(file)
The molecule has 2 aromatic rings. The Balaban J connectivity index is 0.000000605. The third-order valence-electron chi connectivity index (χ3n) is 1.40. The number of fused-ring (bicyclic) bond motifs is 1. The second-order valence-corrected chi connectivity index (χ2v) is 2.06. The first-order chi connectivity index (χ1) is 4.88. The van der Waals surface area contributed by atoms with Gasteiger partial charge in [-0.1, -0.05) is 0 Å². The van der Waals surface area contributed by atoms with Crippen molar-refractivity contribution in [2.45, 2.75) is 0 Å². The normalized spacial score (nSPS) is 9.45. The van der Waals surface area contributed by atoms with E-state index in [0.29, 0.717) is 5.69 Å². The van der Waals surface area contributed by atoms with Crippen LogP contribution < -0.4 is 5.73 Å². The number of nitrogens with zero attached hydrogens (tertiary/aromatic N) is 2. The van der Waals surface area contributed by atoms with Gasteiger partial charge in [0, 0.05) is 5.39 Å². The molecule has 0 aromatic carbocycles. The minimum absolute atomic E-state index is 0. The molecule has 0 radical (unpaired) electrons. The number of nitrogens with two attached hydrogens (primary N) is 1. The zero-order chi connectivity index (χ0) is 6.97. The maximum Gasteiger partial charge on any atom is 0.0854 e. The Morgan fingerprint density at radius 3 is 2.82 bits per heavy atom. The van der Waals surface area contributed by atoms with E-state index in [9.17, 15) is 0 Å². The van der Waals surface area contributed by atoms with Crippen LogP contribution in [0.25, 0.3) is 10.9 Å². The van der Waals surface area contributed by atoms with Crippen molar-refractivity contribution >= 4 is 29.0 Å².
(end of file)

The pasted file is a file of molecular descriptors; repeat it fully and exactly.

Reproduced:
The molecule has 2 aromatic rings. The Balaban J connectivity index is 0.000000605. The third-order valence-electron chi connectivity index (χ3n) is 1.40. The number of fused-ring (bicyclic) bond motifs is 1. The second-order valence-corrected chi connectivity index (χ2v) is 2.06. The first-order chi connectivity index (χ1) is 4.88. The van der Waals surface area contributed by atoms with Gasteiger partial charge in [-0.1, -0.05) is 0 Å². The van der Waals surface area contributed by atoms with Crippen molar-refractivity contribution in [2.45, 2.75) is 0 Å². The normalized spacial score (nSPS) is 9.45. The van der Waals surface area contributed by atoms with E-state index in [0.29, 0.717) is 5.69 Å². The van der Waals surface area contributed by atoms with Crippen LogP contribution < -0.4 is 5.73 Å². The number of nitrogens with zero attached hydrogens (tertiary/aromatic N) is 2. The van der Waals surface area contributed by atoms with Gasteiger partial charge in [0, 0.05) is 5.39 Å². The molecule has 0 aromatic carbocycles. The minimum absolute atomic E-state index is 0. The molecule has 0 radical (unpaired) electrons. The number of nitrogens with two attached hydrogens (primary N) is 1. The zero-order chi connectivity index (χ0) is 6.97. The maximum Gasteiger partial charge on any atom is 0.0854 e. The Morgan fingerprint density at radius 3 is 2.82 bits per heavy atom. The van der Waals surface area contributed by atoms with E-state index in [9.17, 15) is 0 Å². The van der Waals surface area contributed by atoms with Crippen LogP contribution in [0.25, 0.3) is 10.9 Å². The van der Waals surface area contributed by atoms with Crippen molar-refractivity contribution >= 4 is 29.0 Å².